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How I Learned To Stop Worrying And Love The Racetrack

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Illustration for article titled How I Learned To Stop Worrying And Love The Racetrack

The next generation of car guys isn’t being bred in garages and under shade trees; they're growing up playing video games in their parents’ basement. But when little Johnny’s ready to graduate from his smartphone or console system in a wood-paneled suburban subterranean lair to real life racing, how the hell does he do it? Do what I did – just jump in.

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The grey-hairs of the cult of cars are freaking out over where the next generation of car guys will come from. In a world where having the latest smartphone makes you cooler than having a new car, the old farts should be worried.

Illustration for article titled How I Learned To Stop Worrying And Love The Racetrack
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Shop class? Driver’s ed.? Good luck finding either in a modern high school curriculum.

I know that for a lot of you, going from “Real Racing” to real racing feels intimidating as hell.

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Trust me, I know. I didn’t have anyone to teach me about cars. My dad wasn’t a car guy, most of my friends weren’t car guys – hell, I didn’t even know something like “shop class” existed. I’m entirely self-taught.

As such, I’m confident in my knowledge of cars. I’m confident I can write about cars. I’m confident I can drive cars. But racing on a team? I’m confident that it scares me shitless.

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But it’s not the track that intimidates me. It’s that everyone else seems to be so confident with their abilities – not only behind the wheel but behind the wrench.

Illustration for article titled How I Learned To Stop Worrying And Love The Racetrack
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Frankly, it’s what kept me away from being more involved with racing. And it also explains the trepidation I felt as I accepted an offer from PEAK to race with their 24 Hours of LeMons team this past weekend at Gingerman Raceway.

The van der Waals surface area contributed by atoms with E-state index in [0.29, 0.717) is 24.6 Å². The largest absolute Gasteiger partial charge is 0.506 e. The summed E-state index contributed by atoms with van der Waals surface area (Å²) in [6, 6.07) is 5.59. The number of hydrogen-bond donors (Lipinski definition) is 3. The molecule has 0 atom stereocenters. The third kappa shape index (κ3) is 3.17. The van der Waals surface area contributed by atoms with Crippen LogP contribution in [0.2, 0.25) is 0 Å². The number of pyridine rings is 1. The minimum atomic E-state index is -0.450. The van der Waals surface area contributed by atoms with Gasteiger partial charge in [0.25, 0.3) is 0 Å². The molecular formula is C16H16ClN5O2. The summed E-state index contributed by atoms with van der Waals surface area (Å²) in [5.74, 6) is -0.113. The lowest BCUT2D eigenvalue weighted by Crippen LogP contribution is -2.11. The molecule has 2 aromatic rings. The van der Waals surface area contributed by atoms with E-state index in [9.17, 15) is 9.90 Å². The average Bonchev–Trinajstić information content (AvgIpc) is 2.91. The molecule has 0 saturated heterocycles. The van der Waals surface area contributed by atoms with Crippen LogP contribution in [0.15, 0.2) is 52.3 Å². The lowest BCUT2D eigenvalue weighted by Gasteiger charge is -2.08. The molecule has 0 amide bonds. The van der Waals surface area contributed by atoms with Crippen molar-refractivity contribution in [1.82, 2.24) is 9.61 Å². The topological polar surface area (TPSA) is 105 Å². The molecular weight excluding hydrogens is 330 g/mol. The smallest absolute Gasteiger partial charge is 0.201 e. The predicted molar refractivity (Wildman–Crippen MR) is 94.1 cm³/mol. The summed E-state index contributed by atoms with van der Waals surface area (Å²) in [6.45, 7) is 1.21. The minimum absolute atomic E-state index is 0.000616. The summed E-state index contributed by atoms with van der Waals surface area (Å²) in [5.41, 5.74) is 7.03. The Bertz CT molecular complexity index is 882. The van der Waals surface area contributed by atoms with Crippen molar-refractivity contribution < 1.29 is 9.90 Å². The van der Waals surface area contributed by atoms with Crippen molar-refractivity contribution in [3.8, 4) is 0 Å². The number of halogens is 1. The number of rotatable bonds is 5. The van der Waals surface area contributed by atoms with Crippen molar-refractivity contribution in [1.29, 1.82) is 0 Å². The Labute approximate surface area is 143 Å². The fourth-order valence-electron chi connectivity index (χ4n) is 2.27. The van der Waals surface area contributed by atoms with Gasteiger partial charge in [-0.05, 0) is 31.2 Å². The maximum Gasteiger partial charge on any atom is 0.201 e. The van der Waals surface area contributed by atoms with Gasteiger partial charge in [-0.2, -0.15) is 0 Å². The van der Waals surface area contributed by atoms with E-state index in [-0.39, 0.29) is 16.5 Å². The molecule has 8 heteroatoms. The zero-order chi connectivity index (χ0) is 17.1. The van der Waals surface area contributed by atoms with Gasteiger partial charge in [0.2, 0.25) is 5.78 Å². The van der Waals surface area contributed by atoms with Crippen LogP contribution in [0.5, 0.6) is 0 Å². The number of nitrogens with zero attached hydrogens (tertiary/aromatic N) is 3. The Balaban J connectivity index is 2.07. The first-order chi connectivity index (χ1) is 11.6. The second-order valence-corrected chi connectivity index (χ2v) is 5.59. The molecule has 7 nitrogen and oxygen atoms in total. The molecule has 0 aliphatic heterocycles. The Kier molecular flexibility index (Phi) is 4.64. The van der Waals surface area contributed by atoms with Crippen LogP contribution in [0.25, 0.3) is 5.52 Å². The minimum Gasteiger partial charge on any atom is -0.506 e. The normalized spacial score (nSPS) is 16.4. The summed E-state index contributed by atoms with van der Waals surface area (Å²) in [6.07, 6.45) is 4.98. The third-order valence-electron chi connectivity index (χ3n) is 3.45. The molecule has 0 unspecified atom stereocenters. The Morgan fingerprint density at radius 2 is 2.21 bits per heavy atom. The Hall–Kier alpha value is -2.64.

For the handful of Jalopnik readers who don’t know it, the concept of the 24 Hours of LeMons is simple – an endurance race featuring cars that only cost $500 (plus an unlimited budget for safety equipment). It’s real racing on real tracks with cheap-ass cars.

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PEAK’s involvement with LeMons is precisely the kind of marketing decision that big-oil veeps often get fired for. Rather than just trying to take over the series with a huge sponsorship, the antifreeze and motor oil brand's sponsorship is all about joining in on the fun. For each of the races they’re participating in, PEAK’s launched a contest where you can join their employee team of wrenchers and drivers.

And that team's certainly not taking themselves too seriously. Their team name? The "PEAK Marketing Tools." Also, you can't even use antifreeze in a LeMons car (but many teams were in desperate need of both their motor oil and likely could have used their PEAK-branded mobile power outlets, jump start kits, lights and chargers as they wrenched throughout the night).

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Illustration for article titled How I Learned To Stop Worrying And Love The Racetrack

PEAK’s first contest winner joined a team of drivers that was like everything else at LeMons – a mish-mash of parts that barely seems to fit together, let alone work. We had amateur LeMons veterans and pseudo-veterans like me on a team with professionals like seven-time AMA National Championship winner Ricky Johnson and his son Luke.

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But LeMons is designed for grassroots race teams that prefer Bondo over carbon fiber and set up their vehicles using a little homemade engineering and a lot of fun.

But it also means these guys know their cars. Inside and out. And like Cole Trickle, I sometimes worry I lack the language to talk with them. I was more worried about whether I’d be asked how to change a head gasket than I was to be teammates with Ricky friggin’ Johnson.

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But as I walked through the pits this weekend I realized just how wrong I had been. I found guys (and a few women) who were just like me. Quite a few were at their first track race, and while intimidated at first, they realized just how fun it could be once you stopped worrying and just jumped in.

So I did just that. This weekend I jumped in. I helped where I could. I listened. I watched. I raced. I even got the 'Bart Simpson' penalty.

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Illustration for article titled How I Learned To Stop Worrying And Love The Racetrack

Sure, driving a Lambo around the most famous racetracks in the world from the comfort of your living room is fun. But I actually had more fun racing a $500 '89 Ford Mustang than I could have ever imagined.

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So the solution to little Johnny’s problem is an easy one – find a LeMons team and jump in. Don’t know anyone to jump in with? Easy. Just head to PEAK’s website and enter their 24 Hours of LeMons Sweepstakes for a chance to win an all-expenses paid trip to join the team – and me – at the next race in Joliet, Illinois. You’ll be glad you did.

Illustration for article titled How I Learned To Stop Worrying And Love The Racetrack

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